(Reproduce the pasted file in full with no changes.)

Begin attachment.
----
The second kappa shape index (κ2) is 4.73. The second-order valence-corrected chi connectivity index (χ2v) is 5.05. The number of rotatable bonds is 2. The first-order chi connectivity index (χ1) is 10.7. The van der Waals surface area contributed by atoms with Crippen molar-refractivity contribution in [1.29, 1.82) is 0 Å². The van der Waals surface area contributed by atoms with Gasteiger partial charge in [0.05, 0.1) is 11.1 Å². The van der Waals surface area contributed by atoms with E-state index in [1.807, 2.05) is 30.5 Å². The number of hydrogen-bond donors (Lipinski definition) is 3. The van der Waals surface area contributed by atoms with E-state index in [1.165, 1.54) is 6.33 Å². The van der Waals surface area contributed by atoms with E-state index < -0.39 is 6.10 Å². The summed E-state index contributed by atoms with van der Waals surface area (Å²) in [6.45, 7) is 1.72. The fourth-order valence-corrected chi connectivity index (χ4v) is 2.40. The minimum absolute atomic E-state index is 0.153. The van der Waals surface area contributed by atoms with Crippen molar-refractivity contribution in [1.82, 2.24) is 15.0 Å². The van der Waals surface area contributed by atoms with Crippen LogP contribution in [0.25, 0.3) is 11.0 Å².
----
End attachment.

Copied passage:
The second kappa shape index (κ2) is 4.73. The second-order valence-corrected chi connectivity index (χ2v) is 5.05. The number of rotatable bonds is 2. The first-order chi connectivity index (χ1) is 10.7. The van der Waals surface area contributed by atoms with Crippen molar-refractivity contribution in [1.29, 1.82) is 0 Å². The van der Waals surface area contributed by atoms with Gasteiger partial charge in [0.05, 0.1) is 11.1 Å². The van der Waals surface area contributed by atoms with E-state index in [1.807, 2.05) is 30.5 Å². The number of hydrogen-bond donors (Lipinski definition) is 3. The van der Waals surface area contributed by atoms with E-state index in [1.165, 1.54) is 6.33 Å². The van der Waals surface area contributed by atoms with E-state index < -0.39 is 6.10 Å². The summed E-state index contributed by atoms with van der Waals surface area (Å²) in [6.45, 7) is 1.72. The fourth-order valence-corrected chi connectivity index (χ4v) is 2.40. The minimum absolute atomic E-state index is 0.153. The van der Waals surface area contributed by atoms with Crippen molar-refractivity contribution in [1.82, 2.24) is 15.0 Å². The van der Waals surface area contributed by atoms with Crippen LogP contribution in [0.25, 0.3) is 11.0 Å².